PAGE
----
What is an extensor tendon?

A tendon is a flexible but inelastic cord of strong tissue that lies next to the bone; they attach a muscle to bone. Extensor tendons of the upper limb are located on the back of the hands, wrists, and fingers. They allow individuals to straighten their fingers and thumbs. 

Extensor tendor repair is a surgery to repair torn or damaged extensor tendons on the back of the fingers.
Extensor tendon repair surgery repairs torn or damaged extensor tendons on the back of the fingers.

These tendons are attached to the muscles in the forearm. As these tendons continue over the fingers (digits), they become flat and thin. In the fingers, these tendons are joined by smaller tendons from the muscles in the hand. It is these small muscle tendons that allow finer movements and coordination of the fingers.

What is an extensor tendon injury?

Extensor tendons can be injured by a minor cut or jamming of the finger, causing the thin tendons to rip from their attachment to the bone. If untreated, an extensor tendon injury may make it difficult to straighten one or more joints. 

Cuts on the back of the hand can injure the extensor tendons. This can make it difficult to straighten the fingers. 

Below are a few common extensor tendon injuries:

  • Mallet finger: This happens when an extensor tendon is cut or torn from the bone. It is common when a ball or other object strikes the tip of the finger or thumb and forcibly bends it.
  • Boutonnière deformity: It is described as the flexed (bent down) position of the middle joint of the finger. This can happen from a cut or tear of the extensor tendon.

What is an extensor tendon repair?

Surgical repair of a lacerated or torn extensor tendon is called extensor tendon repair. An extensor tendon repair surgery can be performed under either regional or general anesthesia.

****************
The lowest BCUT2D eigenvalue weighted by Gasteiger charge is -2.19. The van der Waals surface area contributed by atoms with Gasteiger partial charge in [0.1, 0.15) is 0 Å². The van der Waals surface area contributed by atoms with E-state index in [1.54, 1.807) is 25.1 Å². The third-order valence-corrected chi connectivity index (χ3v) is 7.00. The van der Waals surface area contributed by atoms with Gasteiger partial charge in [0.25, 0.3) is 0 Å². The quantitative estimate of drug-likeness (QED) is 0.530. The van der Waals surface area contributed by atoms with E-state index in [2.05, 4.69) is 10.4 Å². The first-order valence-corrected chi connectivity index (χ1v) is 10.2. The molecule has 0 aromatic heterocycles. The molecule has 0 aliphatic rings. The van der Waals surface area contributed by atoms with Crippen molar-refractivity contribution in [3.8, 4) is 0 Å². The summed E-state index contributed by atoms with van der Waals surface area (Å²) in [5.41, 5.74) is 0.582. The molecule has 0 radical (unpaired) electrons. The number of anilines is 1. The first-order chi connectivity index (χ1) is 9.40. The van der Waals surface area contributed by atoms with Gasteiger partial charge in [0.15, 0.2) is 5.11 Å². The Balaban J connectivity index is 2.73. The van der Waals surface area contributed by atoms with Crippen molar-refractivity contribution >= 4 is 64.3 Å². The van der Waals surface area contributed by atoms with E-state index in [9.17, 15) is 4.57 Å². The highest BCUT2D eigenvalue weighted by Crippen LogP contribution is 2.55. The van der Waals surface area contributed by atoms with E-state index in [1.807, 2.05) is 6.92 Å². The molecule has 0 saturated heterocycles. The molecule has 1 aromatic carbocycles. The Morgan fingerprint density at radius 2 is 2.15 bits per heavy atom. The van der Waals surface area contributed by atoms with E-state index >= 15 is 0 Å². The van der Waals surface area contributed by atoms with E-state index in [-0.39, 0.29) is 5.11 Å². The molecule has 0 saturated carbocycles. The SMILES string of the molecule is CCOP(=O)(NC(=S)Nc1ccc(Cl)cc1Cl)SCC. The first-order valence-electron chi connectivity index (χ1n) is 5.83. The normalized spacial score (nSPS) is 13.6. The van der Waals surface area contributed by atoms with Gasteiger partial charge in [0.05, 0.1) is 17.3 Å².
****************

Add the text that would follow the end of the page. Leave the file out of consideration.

The goal of any extensor tendon repair surgery is to re-establish the integrity and durability of the damaged tendon, thereby renewing as much of the previous function as possible. A tendon repair is not usually regarded as an emergency surgery but is generally performed as quickly as possible after the injury—usually within a few days.

  • If a tendon is damaged because of a wound, the wound is thoroughly cleaned.
  • A surgeon makes an incision (cut) on the hand to make the wound larger and stitches the two ends of the ruptured tendon together.
  • The surgeon closes the wound with stitches and fits a rigid splint (support to protect your hand) made of plaster to stop moving your hand and damaging the repaired tendons.
  • Sometimes, a tendon is too short for the surgeon to sew it back together as it is. In this case, the surgeon will graft an extra piece of the tendon between the ends to make them meet.
  • The surgeon usually takes a healthy tendon tissue for the graft from another part of the person’s body.
  • If a person requires a tendon transfer, the surgeon removes a tendon that is close to the severed tendon and sews it into the place of the broken tendon to restore function.
  • The surgeon usually takes tendons from areas where the body has two tendons but can manage with just one.
  • If nothing else has been damaged, an extensor tendon repair surgery can take approximately 30 minutes to complete. If there is a tendon graft involved, this procedure may take approximately 120 minutes.

What is the recovery period after an extensor tendon repair?

There are three stages of extensor tendon healing after a surgery:

  • Swelling/Inflammation: For the first three to five days, the area may feel swollen while the body works to heal itself.
  • Early repair: During the next three to six weeks, the range of motion will start to return, but the area may feel slightly stiff.
  • Later repair: After 10-12 weeks, the swelling will reduce, and the tendon will be easier to move.

In most cases, a person can go home shortly after the tendon repair surgery. The medical team will recommend physical therapy or occupational therapy to help bring back the range of motion slowly and safely. A person should not start the exercises until a doctor says it is safe to do so.

It is essential to keep the area elevated to prevent pain and swelling for the first few days.

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Medically Reviewed on 7/15/2020
References
Medscape Medical Reference
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